|Publication number||US4614919 A|
|Application number||US 06/627,699|
|Publication date||Sep 30, 1986|
|Filing date||Jul 3, 1984|
|Priority date||Jul 3, 1984|
|Publication number||06627699, 627699, US 4614919 A, US 4614919A, US-A-4614919, US4614919 A, US4614919A|
|Inventors||Robert E. Floyd|
|Original Assignee||The United States Of America As Represented By The Secretary Of The Air Force|
|Export Citation||BiBTeX, EndNote, RefMan|
|Patent Citations (5), Non-Patent Citations (6), Referenced by (7), Classifications (8), Legal Events (8)|
|External Links: USPTO, USPTO Assignment, Espacenet|
The invention described herein may be manufactured and used by or for the Government for governmental purposes without the payment of any royalty thereon.
The present invention relates broadly to a microwave signal separator apparatus, and in particular to a magnetostatic wave frequency analyzer apparatus.
Magnetostatic waves, which propagate in a supporting medium such as yttrium iron garnet (YIG) films, have potential applications in microwave delay lines and filters for use in radar, electrical countermeasure equipment and communication systems. Constant delay lines with bandwidths of 400 megahertz and delays of about 100 nanoseconds and linear dispersive chirp delay lines with bandwidths of about 1 gigahertz and differential delays of 200 nanaoseconds have been demonstrated at 9 gigahertz.
A forward surface wave is generated by the input transducer if a magnetic biasing H field is applied in the plane of the film but perpendicular to the direction of propagation. A forward volume wave is generated by the input transducer if the H field is normal to the plane of the film. A backward volume wave is formed by an input transducer when the magnetic biasing H field is in the plane of the film in the direction of propagation of the magnetostatic wave. Typically a magnetostatic wave is generated by passing current through a wire or conductor which is placed adjacent to the YIG film. The magnetic field that surrounds the wire induces the magnetostatic wave which propagates in the YIG film in a direction that is dependent upon the magnitude and orientation of an external magnetic field that created the magnetic biasing H field in the film.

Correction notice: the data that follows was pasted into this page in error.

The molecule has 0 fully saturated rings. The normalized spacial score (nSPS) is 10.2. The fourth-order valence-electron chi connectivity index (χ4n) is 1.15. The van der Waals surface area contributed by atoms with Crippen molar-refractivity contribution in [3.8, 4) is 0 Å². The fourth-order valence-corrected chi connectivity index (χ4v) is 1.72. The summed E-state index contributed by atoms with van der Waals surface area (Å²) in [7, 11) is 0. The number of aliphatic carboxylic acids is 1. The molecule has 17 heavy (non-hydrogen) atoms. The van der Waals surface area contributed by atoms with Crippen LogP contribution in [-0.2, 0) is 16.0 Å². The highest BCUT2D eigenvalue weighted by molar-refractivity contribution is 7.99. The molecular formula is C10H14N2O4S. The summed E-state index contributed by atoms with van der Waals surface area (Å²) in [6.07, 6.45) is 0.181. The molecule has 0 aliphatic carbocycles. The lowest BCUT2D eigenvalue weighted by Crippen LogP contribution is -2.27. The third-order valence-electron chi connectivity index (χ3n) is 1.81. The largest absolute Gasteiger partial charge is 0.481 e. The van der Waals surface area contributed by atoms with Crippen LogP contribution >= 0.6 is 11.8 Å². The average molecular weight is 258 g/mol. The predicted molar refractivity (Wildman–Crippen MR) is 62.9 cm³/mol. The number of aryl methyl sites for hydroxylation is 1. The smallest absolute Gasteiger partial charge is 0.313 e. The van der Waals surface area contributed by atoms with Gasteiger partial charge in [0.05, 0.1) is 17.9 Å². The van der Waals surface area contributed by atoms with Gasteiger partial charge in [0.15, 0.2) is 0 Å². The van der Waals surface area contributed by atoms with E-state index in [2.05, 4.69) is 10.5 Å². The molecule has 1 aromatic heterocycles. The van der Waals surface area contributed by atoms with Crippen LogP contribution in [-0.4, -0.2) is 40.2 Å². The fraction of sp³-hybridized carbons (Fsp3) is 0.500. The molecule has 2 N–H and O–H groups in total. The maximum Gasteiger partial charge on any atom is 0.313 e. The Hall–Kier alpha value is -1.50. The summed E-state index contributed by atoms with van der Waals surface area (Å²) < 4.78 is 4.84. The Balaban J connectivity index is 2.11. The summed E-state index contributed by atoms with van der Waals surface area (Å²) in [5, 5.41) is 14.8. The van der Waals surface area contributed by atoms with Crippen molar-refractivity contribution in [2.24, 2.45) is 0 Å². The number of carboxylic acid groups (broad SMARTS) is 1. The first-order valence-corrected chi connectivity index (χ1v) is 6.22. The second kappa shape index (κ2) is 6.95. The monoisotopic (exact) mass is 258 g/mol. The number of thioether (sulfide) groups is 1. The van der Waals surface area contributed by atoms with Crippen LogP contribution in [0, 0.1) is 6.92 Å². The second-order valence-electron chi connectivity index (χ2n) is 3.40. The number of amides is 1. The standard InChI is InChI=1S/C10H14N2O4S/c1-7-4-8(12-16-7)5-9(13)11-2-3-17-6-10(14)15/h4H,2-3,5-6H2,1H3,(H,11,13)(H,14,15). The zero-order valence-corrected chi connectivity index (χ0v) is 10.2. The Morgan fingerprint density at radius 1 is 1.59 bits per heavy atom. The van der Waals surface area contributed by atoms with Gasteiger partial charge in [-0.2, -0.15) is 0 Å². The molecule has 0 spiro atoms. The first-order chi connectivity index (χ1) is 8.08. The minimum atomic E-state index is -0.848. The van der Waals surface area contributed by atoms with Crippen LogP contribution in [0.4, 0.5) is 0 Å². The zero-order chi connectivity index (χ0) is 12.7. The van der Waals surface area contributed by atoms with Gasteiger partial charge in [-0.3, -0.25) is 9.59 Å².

A YIG film of finite width is effectively a magnetostatic waveguide and, in common with electromagnetic and acoustic waveguides, can support the usual desired lowest order mode plus higher order modes of magnetostatic waves. With magnetostatic surface waves, only higher order width modes can exist but with magnetostatic volume waves both higher order thickness and width modes can exist. Higher order modes are launched, along with the lowest order mode, by the input transducer with a launching efficiency that is dependent upon the transducer geometry. Higher order modes of magnetostatic waves are also produced by scattering of the lowest order mode by defects in the YIG film. At the receiving transducer the highest order modes interfere with the lowest order mode, producing amplitude and phase ripple as well as increasing the overall insertion loss of the delay lines.
The present invention utilizes a thin YIG film which is grown on a gadolinium gallium garnet (GGG) substrate to refract a magnetostatic wave into different frequencies that are received at separated output transducers. An input transducer is utilized to apply the magnetostatic wave to the YIG film region in which there is a ground plane of substantially a triangular shape. In the area of the YIG film above the ground plane metallization, there are differing propagation characteristics which influence the direction of the magnetostatic wave. A magnetic biasing H field which is perpendicular to the plane of the transducers is applied to the YIG film to generate a magnetostatic forward volume wave. A plurality of output transducers which are oriented in an arc at different angles with respect to each other, are positioned opposite the input transducer to receive the different frequencies of the propagated wave that are steered by the ground plane.